My school is offering “mini-grants” to teachers. It’s not a lot of money, but every little bit counts these days. I want to apply for funds for a digital camera for my elementary classroom. I know it would be useful, but the proposal requires a rationale and specific ideas for science use.
Jennifer, Evansville, Indiana
In the pre-digital age, cameras were a bit of a luxury in the classroom—there was the cost of the camera itself as well as the costs of purchasing film and developing and printing the pictures. Digital cameras have eliminated these additional expenses, and the photos are readily available to you and your students. You and your students can incorporate images into other digital and print resources, assuming you have the hardware and software in your classroom to download and edit photos or video and to print pictures. The technology keeps getting better and better.
Students love to take photographs, and many of them may already have their own cameras, including cell phone cameras. However, schools often do not allow students to use cell phones in the classroom, even for academic tasks, and it would be a challenge to collect the images from different phones and cameras for class projects. Teachers sometimes bring in their own equipment for the classroom, but it’s better to keep your personal things at home. (I learned this the hard way when one of my cameras “disappeared” from a locked desk drawer. The school insurance did not cover it, and I’m glad it was an inexpensive one.)
Science classes are great venues for photography. The students are actively learning concepts and skills, and science topics are interesting to illustrate. When students create visuals to communicate, they are developing skills in visual literacy. Some ideas include
- Student presentations
- Field trip activities
- Examples of science fair display boards
- Showing the steps of an investigation
- Illustrations for reports
- Photos for science notebooks
- Photos of lab set-ups
- Virtual albums with examples of simple machines, rock formations, insects, cloud formations, erosion, and more
- Mystery objects (such as the ones on the last page of Science Scope) for discussions or bell-ringers
- Photos of class activities for bulletin boards, instead of commercial posters or other decorations
- Special event “scrapbooks”
- “Good news” photos to send to parents—in print or electronically—showing the students engaged in science activities
- Photos of ongoing observations (e.g., a butterfly in the stages of metamorphosis, the location of the sun during the year, a class garden, crystal growth, plant growth)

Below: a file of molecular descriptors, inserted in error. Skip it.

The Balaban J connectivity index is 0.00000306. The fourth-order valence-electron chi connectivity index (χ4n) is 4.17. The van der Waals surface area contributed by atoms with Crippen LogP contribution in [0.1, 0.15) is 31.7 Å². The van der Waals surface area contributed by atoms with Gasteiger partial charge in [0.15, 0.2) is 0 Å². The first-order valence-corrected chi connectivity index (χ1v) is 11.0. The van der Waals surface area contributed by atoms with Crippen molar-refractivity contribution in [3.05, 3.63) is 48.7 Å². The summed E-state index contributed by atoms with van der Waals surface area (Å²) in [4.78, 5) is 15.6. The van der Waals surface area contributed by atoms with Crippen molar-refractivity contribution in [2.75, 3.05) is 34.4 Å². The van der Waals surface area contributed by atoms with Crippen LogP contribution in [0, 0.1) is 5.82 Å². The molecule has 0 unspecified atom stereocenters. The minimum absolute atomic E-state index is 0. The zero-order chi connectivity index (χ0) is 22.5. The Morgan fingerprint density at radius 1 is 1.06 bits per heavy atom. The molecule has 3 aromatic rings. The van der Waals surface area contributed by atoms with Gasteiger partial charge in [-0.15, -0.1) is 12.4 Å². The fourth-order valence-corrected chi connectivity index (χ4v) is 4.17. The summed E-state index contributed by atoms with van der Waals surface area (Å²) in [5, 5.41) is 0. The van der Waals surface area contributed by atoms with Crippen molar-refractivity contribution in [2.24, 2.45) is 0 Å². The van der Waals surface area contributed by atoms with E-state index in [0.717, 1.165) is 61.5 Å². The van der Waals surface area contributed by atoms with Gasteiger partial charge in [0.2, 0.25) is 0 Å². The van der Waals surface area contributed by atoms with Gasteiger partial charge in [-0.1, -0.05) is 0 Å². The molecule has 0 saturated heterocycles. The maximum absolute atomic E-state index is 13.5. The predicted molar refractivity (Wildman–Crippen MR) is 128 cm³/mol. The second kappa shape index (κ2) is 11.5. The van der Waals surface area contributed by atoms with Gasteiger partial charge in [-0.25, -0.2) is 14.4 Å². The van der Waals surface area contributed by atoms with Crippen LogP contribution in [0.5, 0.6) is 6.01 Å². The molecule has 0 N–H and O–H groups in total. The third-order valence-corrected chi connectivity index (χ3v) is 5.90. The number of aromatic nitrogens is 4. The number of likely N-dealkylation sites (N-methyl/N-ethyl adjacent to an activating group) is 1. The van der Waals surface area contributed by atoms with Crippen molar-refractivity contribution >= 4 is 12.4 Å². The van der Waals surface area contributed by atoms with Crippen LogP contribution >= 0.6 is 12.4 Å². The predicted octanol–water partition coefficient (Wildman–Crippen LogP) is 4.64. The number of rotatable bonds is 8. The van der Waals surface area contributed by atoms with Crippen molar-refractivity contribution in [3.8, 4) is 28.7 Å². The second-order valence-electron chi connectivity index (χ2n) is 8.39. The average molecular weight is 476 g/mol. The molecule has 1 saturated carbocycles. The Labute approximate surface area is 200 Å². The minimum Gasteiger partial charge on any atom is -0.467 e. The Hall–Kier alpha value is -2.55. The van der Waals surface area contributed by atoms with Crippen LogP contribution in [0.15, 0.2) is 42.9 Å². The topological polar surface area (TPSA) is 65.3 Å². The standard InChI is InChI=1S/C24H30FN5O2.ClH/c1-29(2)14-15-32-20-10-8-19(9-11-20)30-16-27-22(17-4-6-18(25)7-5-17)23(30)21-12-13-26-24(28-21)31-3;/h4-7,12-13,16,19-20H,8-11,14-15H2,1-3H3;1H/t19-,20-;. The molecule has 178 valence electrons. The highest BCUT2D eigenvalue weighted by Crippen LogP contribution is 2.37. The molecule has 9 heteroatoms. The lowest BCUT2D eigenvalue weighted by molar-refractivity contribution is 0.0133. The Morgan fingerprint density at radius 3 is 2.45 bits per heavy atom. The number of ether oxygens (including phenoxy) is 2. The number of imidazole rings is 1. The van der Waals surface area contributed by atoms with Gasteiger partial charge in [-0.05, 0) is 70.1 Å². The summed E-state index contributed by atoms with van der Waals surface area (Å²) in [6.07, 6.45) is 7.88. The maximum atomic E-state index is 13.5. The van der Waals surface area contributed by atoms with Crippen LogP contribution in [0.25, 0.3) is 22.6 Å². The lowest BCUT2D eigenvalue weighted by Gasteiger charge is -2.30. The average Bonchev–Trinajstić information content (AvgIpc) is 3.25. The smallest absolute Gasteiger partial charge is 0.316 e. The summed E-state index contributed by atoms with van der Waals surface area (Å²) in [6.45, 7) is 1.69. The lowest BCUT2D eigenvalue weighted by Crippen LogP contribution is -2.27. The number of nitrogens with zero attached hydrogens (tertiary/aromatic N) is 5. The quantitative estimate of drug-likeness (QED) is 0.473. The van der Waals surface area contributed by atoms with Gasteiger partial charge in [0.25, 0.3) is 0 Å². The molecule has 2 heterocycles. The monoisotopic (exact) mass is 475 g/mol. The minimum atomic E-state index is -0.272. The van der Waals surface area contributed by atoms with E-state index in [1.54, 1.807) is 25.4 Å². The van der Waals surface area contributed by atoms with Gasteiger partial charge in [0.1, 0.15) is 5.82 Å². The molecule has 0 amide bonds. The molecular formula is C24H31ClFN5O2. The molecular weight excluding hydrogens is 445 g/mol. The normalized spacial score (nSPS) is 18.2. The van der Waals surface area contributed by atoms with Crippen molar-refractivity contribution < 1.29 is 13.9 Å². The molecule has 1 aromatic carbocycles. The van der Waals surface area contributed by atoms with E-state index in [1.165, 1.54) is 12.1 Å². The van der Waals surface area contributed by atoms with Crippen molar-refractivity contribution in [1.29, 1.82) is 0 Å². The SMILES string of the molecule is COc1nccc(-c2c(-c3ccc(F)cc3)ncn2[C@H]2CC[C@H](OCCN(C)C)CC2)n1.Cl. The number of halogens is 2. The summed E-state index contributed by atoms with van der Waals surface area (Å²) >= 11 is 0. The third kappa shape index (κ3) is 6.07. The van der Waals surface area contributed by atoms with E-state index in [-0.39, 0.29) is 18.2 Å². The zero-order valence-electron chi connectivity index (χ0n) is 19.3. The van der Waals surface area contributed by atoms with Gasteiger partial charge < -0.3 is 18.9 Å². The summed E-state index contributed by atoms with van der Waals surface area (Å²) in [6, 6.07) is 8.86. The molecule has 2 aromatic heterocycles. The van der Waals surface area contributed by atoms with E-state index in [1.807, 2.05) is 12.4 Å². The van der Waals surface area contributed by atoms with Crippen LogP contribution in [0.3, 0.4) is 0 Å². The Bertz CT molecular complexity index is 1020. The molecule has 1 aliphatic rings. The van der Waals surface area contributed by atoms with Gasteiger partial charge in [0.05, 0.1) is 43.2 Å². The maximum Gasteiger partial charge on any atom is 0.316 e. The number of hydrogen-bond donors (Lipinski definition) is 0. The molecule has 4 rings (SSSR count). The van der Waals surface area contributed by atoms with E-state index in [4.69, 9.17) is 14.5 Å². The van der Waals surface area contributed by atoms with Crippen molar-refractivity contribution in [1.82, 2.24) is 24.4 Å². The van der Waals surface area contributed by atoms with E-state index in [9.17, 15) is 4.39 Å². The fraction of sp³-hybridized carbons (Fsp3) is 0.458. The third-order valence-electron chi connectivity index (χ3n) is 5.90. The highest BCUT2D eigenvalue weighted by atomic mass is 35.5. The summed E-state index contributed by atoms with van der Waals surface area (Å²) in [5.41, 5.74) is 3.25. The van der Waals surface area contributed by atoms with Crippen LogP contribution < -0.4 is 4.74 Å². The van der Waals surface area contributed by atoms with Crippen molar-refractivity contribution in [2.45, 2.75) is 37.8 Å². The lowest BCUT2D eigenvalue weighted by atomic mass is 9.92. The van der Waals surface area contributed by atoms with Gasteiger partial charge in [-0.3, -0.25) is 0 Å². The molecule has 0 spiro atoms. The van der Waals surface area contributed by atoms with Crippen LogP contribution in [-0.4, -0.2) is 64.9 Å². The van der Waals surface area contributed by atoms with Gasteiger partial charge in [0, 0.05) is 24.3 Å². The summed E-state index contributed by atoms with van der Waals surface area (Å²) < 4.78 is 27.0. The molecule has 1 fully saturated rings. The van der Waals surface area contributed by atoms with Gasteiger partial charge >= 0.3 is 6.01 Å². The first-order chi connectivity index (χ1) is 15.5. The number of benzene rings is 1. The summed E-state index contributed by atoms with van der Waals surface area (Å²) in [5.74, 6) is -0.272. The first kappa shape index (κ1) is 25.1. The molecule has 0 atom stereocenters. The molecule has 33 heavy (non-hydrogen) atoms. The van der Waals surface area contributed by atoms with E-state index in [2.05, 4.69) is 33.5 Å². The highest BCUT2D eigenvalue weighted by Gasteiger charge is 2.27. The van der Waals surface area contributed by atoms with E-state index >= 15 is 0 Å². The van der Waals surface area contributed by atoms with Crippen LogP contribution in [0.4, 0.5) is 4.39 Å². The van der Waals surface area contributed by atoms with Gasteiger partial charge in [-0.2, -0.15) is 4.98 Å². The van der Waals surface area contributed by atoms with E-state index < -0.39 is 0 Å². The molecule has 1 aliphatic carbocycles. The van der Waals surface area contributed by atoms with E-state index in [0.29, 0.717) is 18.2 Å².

- Illustrations of safety rules with students as models or student-created posters of safety rules
- Illustrations for student handouts or assessments
- Illustrations for vocabulary on a word wall
- Photos used with writing prompts
- Incorporate photos into presentations such as wikis, blogs, or Glogster
When you get the camera(s), ask the art teacher to help students learn the basics of photographic design. Establish class guidelines about the appropriate use and care of the cameras. In cooperative groups, one student could be assigned the role of photographer. He or she would be the one responsible for using the camera during the activity. If students are using the cameras in class, be sure they return them to you before you dismiss the class. Check the cameras periodically to delete any inappropriate photos.
Some students may not want to be photographed. Check with your school for any policies about photographing students (parental permission may be required) or posting pictures of students on public websites, including blogs, wikis, social media sites, and online photo galleries.
At an NSTA conference, I saw a technology demonstration that connected cameras and computers wirelessly. As soon as the picture was taken, it was sent to the computer. It was quite a time-saver. Your tech staff may have more information on camera and network compatibility and with this technology.
The NSTA journals have published articles on photography in science classrooms with many more ideas. I’ve assembled a collection of articles in the NSTA Learning Center.
Good luck with your proposal!